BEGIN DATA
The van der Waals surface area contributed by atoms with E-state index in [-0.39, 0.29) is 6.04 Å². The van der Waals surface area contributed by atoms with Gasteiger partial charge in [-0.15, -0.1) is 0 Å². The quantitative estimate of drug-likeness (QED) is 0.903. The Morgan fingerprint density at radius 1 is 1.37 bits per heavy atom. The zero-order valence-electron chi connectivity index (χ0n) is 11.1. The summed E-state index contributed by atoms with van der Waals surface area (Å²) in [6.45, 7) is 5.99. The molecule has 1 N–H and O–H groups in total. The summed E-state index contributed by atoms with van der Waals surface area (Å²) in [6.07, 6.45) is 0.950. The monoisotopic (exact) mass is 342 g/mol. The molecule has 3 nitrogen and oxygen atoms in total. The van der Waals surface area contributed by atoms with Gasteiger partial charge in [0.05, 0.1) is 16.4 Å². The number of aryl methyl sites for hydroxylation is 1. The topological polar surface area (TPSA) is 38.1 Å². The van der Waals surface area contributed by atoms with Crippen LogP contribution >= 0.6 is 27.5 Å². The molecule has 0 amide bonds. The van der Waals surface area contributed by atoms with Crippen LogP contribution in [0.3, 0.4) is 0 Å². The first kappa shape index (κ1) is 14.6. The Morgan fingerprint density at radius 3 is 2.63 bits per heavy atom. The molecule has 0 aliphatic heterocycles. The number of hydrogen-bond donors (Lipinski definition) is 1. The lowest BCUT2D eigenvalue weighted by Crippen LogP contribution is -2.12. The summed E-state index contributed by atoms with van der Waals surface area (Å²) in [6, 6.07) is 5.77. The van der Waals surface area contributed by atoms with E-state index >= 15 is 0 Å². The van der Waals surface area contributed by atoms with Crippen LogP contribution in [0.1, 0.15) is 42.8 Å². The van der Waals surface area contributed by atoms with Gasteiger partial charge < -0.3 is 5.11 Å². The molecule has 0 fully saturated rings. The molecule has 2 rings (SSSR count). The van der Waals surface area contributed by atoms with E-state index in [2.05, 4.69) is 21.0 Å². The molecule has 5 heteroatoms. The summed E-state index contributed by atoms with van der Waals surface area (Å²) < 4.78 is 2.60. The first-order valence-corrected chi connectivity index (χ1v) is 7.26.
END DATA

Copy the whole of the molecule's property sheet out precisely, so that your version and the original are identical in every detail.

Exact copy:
The van der Waals surface area contributed by atoms with E-state index in [-0.39, 0.29) is 6.04 Å². The van der Waals surface area contributed by atoms with Gasteiger partial charge in [-0.15, -0.1) is 0 Å². The quantitative estimate of drug-likeness (QED) is 0.903. The Morgan fingerprint density at radius 1 is 1.37 bits per heavy atom. The zero-order valence-electron chi connectivity index (χ0n) is 11.1. The summed E-state index contributed by atoms with van der Waals surface area (Å²) in [6.45, 7) is 5.99. The molecule has 1 N–H and O–H groups in total. The summed E-state index contributed by atoms with van der Waals surface area (Å²) in [6.07, 6.45) is 0.950. The monoisotopic (exact) mass is 342 g/mol. The molecule has 3 nitrogen and oxygen atoms in total. The van der Waals surface area contributed by atoms with Gasteiger partial charge in [0.05, 0.1) is 16.4 Å². The number of aryl methyl sites for hydroxylation is 1. The topological polar surface area (TPSA) is 38.1 Å². The van der Waals surface area contributed by atoms with Crippen LogP contribution >= 0.6 is 27.5 Å². The molecule has 0 amide bonds. The van der Waals surface area contributed by atoms with Crippen LogP contribution in [0.3, 0.4) is 0 Å². The first kappa shape index (κ1) is 14.6. The Morgan fingerprint density at radius 3 is 2.63 bits per heavy atom. The molecule has 0 aliphatic heterocycles. The number of hydrogen-bond donors (Lipinski definition) is 1. The lowest BCUT2D eigenvalue weighted by Crippen LogP contribution is -2.12. The summed E-state index contributed by atoms with van der Waals surface area (Å²) in [6, 6.07) is 5.77. The van der Waals surface area contributed by atoms with E-state index >= 15 is 0 Å². The van der Waals surface area contributed by atoms with Crippen LogP contribution in [0.1, 0.15) is 42.8 Å². The van der Waals surface area contributed by atoms with Gasteiger partial charge < -0.3 is 5.11 Å². The molecule has 0 fully saturated rings. The molecule has 2 rings (SSSR count). The van der Waals surface area contributed by atoms with E-state index in [2.05, 4.69) is 21.0 Å². The molecule has 5 heteroatoms. The summed E-state index contributed by atoms with van der Waals surface area (Å²) < 4.78 is 2.60. The first-order valence-corrected chi connectivity index (χ1v) is 7.26.